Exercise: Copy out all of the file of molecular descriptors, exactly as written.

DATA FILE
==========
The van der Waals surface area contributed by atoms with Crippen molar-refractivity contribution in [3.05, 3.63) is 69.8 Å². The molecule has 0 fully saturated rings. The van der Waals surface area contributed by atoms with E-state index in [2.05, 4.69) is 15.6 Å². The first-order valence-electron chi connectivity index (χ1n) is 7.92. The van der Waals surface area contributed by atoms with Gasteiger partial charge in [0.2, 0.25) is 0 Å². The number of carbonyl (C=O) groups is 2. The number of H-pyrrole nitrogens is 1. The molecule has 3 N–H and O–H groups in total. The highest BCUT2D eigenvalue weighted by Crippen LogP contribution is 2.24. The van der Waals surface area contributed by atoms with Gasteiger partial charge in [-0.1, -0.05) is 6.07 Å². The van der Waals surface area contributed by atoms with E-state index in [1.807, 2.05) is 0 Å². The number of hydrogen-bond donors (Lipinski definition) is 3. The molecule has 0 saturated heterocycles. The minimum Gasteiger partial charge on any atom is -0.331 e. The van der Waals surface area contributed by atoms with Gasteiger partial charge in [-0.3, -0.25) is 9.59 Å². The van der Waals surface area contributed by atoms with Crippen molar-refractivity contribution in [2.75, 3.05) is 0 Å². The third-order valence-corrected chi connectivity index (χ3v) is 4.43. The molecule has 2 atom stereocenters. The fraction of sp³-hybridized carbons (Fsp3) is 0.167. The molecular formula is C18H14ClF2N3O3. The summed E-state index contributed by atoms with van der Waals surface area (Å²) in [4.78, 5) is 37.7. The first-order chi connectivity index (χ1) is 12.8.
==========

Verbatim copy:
The van der Waals surface area contributed by atoms with Crippen molar-refractivity contribution in [3.05, 3.63) is 69.8 Å². The molecule has 0 fully saturated rings. The van der Waals surface area contributed by atoms with E-state index in [2.05, 4.69) is 15.6 Å². The first-order valence-electron chi connectivity index (χ1n) is 7.92. The van der Waals surface area contributed by atoms with Gasteiger partial charge in [0.2, 0.25) is 0 Å². The number of carbonyl (C=O) groups is 2. The number of H-pyrrole nitrogens is 1. The molecule has 3 N–H and O–H groups in total. The highest BCUT2D eigenvalue weighted by Crippen LogP contribution is 2.24. The van der Waals surface area contributed by atoms with Gasteiger partial charge in [-0.1, -0.05) is 6.07 Å². The van der Waals surface area contributed by atoms with E-state index in [1.807, 2.05) is 0 Å². The number of hydrogen-bond donors (Lipinski definition) is 3. The molecule has 0 saturated heterocycles. The minimum Gasteiger partial charge on any atom is -0.331 e. The van der Waals surface area contributed by atoms with Gasteiger partial charge in [-0.3, -0.25) is 9.59 Å². The van der Waals surface area contributed by atoms with Crippen molar-refractivity contribution in [2.75, 3.05) is 0 Å². The third-order valence-corrected chi connectivity index (χ3v) is 4.43. The molecule has 2 atom stereocenters. The fraction of sp³-hybridized carbons (Fsp3) is 0.167. The molecular formula is C18H14ClF2N3O3. The summed E-state index contributed by atoms with van der Waals surface area (Å²) in [4.78, 5) is 37.7. The first-order chi connectivity index (χ1) is 12.8.